Sunday, September 13, 2009

It's starting to feel a lot like the 90's (and the 80's ...)

Every once in a while, I remember that it's 2009 and I'm supposed to be working on some kind of splashy best-of-the-decade thingy, complete with charts compiled using a ranking/calculation scheme that makes sense only to me. That chart would take shape over several months, as I stare at more or less the same shortlist of albums every day, glacially evolving the rankings by performing the most mundane changes, such as switching M83 and Bardo Pond at #15 and #16 after thirty minutes of pondering, coming away with a feeling of complete satisfaction that I did indeed accomplish something meaningful today.

So, yeah, I've been basically forgetting to do all of that stuff. I've got the shortlist, but every time I look at it, it looks incomplete, as if I'm forgetting about a bunch of classics. It doesn't help that 2000-2002 feels like a million years ago, and how is it possible that the second half of the decade passed twice as quickly as the first half (I mean, doesn't it seem that way to you too)?

Actually, 2000-2002 might as well have happened a million years ago. Those were the days when I still purchased all my music in stores, and generally heard things for the first time in a store or at home by physically picking up a black or silver disc-like object and pressing "play" on some sort of standalone playback device. The bands I was listening to during those years were mainly holdovers from the 90's, although calling them "holdovers" would be selling them far short, because many of them produced the best music of their careers during the first couple of years of the decade. But afterward, those bands just seemed to disappear, and didn't fit into the rest of the decade's narrative.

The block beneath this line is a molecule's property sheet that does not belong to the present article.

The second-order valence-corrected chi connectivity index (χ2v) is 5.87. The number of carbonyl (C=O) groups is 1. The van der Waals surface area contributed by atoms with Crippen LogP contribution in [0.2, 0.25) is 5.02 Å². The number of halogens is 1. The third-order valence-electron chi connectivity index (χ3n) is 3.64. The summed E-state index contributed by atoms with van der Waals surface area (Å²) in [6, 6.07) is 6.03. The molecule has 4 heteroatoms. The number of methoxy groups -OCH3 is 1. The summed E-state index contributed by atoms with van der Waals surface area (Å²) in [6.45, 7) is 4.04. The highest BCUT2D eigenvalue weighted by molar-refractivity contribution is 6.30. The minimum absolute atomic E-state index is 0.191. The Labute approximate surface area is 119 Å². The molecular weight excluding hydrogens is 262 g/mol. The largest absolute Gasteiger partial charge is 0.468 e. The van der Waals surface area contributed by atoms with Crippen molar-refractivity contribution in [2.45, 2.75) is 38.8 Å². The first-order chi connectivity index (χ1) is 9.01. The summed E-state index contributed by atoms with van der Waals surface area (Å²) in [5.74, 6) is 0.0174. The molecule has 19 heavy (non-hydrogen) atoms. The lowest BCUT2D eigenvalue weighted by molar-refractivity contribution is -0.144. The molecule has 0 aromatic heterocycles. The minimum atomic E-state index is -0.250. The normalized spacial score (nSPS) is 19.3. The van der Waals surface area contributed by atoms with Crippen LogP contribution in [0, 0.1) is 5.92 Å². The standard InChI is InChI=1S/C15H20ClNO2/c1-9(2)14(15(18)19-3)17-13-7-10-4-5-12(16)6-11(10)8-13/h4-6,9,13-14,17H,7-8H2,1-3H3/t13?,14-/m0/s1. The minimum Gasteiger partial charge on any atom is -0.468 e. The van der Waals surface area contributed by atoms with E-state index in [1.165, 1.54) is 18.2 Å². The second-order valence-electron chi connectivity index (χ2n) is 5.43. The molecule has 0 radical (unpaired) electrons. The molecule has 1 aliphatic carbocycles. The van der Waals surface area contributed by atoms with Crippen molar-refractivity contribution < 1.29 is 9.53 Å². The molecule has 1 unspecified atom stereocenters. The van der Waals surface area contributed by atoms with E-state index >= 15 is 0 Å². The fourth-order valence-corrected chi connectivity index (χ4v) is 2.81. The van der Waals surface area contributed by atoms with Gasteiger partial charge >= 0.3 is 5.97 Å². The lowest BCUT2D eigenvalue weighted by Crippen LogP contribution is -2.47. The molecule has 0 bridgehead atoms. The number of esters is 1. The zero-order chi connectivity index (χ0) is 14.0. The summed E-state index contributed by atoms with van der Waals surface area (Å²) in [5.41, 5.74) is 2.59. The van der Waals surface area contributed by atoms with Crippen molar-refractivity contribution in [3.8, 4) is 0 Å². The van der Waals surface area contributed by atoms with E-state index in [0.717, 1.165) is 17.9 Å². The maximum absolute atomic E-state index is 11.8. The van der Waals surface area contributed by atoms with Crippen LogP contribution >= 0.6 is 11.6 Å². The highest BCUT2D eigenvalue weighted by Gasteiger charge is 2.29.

Strangely enough, everything I wrote in the previous paragraph seems to apply to 90's music as well (or at least, the 90's music I was listening to).

Then came 2003-2005, which are the years that featured all the best music of the decade. The most memorable pop hits were released during these years. And in general, the "sound" of the decade seems much better defined by the music released from 2000-2004 than that released during the second half, 2005-2009.

I'd say the same was true for the 90's as well.

Then came 2006, which was a bit shit (not sure why), but 2007-8 were quite a bit better, but 2009 is confusing because I haven't heard a slam-dunk classic album that no Top 30 or 50 of the decade could be without, and I basically don't have a clue how much of this year's music will still be bragged about in ten years.

In the 90's, 1996 was crap, 1997 was quite a bit better, but 1998 was horrific (this is the one serious divergence from the expected pattern), and 1999 is mainly an interesting exercise for seeing who ended up being major players over the next decade, and who faded away despite slam-dunk expectations. Britney and Justin are two of the biggest mega-stars that the business has ever seen -- who saw that coming? Orbital, Suede, GYBE! -- gone, all of them. Mogwai did a bit of burning brightly, and bit of burning out. Which album will drop later this fall and be the "69 Love Songs" of the 00's, i.e. the album that was released too late to factor in anybody's lists but will retroactively get slotted in in a few years time (and due to it's unusual release date, will never really feel like it's identified with any one decade)?

Oddly enough, I think most of this template could apply to the 80's as well -- 1980-1984 "defined the decade", the second half was a slow decay in comparison (albeit with some awesome peaks and valleys); 1980-1982 contained some extremely creative work, which was somewhat washed away by the megapeak of pop (accompanied by the rise of a game-changing technology, in this case MTV) that occurred from 1983-1985, and so on.

Like I was saying, I have a list to compile, and I think I'll be compiling it mostly on instinct this time. Which means that the final ordering will likely be decided upon in a quick, and mostly visceral way.

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